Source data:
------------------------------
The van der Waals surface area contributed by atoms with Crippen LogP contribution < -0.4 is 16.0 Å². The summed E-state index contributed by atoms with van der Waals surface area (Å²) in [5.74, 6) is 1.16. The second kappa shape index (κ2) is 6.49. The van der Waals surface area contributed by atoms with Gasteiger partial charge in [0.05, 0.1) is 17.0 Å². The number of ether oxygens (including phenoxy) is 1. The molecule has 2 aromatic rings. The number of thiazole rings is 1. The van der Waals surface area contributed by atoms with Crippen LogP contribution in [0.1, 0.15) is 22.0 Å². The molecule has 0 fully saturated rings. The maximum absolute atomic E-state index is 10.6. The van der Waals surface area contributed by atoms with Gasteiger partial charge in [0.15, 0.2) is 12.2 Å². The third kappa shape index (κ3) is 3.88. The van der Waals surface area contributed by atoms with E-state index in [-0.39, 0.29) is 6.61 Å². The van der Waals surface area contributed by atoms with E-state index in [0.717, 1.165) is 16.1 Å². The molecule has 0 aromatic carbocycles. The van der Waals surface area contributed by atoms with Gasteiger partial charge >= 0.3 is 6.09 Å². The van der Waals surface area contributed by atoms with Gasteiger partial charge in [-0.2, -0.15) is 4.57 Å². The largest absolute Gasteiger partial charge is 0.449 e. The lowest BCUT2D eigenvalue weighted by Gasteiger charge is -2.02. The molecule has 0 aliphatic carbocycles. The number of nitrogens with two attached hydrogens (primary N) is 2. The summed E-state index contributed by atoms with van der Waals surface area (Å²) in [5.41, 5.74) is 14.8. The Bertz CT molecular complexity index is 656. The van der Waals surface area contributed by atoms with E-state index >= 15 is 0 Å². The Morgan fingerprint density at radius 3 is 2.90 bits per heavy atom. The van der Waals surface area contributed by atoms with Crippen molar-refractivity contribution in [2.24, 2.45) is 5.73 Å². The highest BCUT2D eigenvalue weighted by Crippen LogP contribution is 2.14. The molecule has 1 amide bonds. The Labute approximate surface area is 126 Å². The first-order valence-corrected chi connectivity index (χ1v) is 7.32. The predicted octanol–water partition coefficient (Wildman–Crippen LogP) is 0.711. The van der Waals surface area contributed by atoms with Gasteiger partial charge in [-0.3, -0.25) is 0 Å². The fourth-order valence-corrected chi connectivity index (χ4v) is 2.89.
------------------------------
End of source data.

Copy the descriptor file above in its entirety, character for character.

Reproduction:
The van der Waals surface area contributed by atoms with Crippen LogP contribution < -0.4 is 16.0 Å². The summed E-state index contributed by atoms with van der Waals surface area (Å²) in [5.74, 6) is 1.16. The second kappa shape index (κ2) is 6.49. The van der Waals surface area contributed by atoms with Gasteiger partial charge in [0.05, 0.1) is 17.0 Å². The number of ether oxygens (including phenoxy) is 1. The molecule has 2 aromatic rings. The number of thiazole rings is 1. The van der Waals surface area contributed by atoms with Crippen LogP contribution in [0.1, 0.15) is 22.0 Å². The molecule has 0 fully saturated rings. The maximum absolute atomic E-state index is 10.6. The van der Waals surface area contributed by atoms with Gasteiger partial charge in [0.15, 0.2) is 12.2 Å². The third kappa shape index (κ3) is 3.88. The van der Waals surface area contributed by atoms with E-state index in [-0.39, 0.29) is 6.61 Å². The van der Waals surface area contributed by atoms with E-state index in [0.717, 1.165) is 16.1 Å². The molecule has 0 aromatic carbocycles. The van der Waals surface area contributed by atoms with Gasteiger partial charge >= 0.3 is 6.09 Å². The van der Waals surface area contributed by atoms with Gasteiger partial charge in [-0.2, -0.15) is 4.57 Å². The largest absolute Gasteiger partial charge is 0.449 e. The lowest BCUT2D eigenvalue weighted by Gasteiger charge is -2.02. The molecule has 0 aliphatic carbocycles. The number of nitrogens with two attached hydrogens (primary N) is 2. The summed E-state index contributed by atoms with van der Waals surface area (Å²) in [5.41, 5.74) is 14.8. The Bertz CT molecular complexity index is 656. The van der Waals surface area contributed by atoms with E-state index >= 15 is 0 Å². The Morgan fingerprint density at radius 3 is 2.90 bits per heavy atom. The van der Waals surface area contributed by atoms with Crippen molar-refractivity contribution in [2.24, 2.45) is 5.73 Å². The highest BCUT2D eigenvalue weighted by Crippen LogP contribution is 2.14. The molecule has 1 amide bonds. The Labute approximate surface area is 126 Å². The first-order valence-corrected chi connectivity index (χ1v) is 7.32. The predicted octanol–water partition coefficient (Wildman–Crippen LogP) is 0.711. The van der Waals surface area contributed by atoms with Gasteiger partial charge in [-0.3, -0.25) is 0 Å². The fourth-order valence-corrected chi connectivity index (χ4v) is 2.89.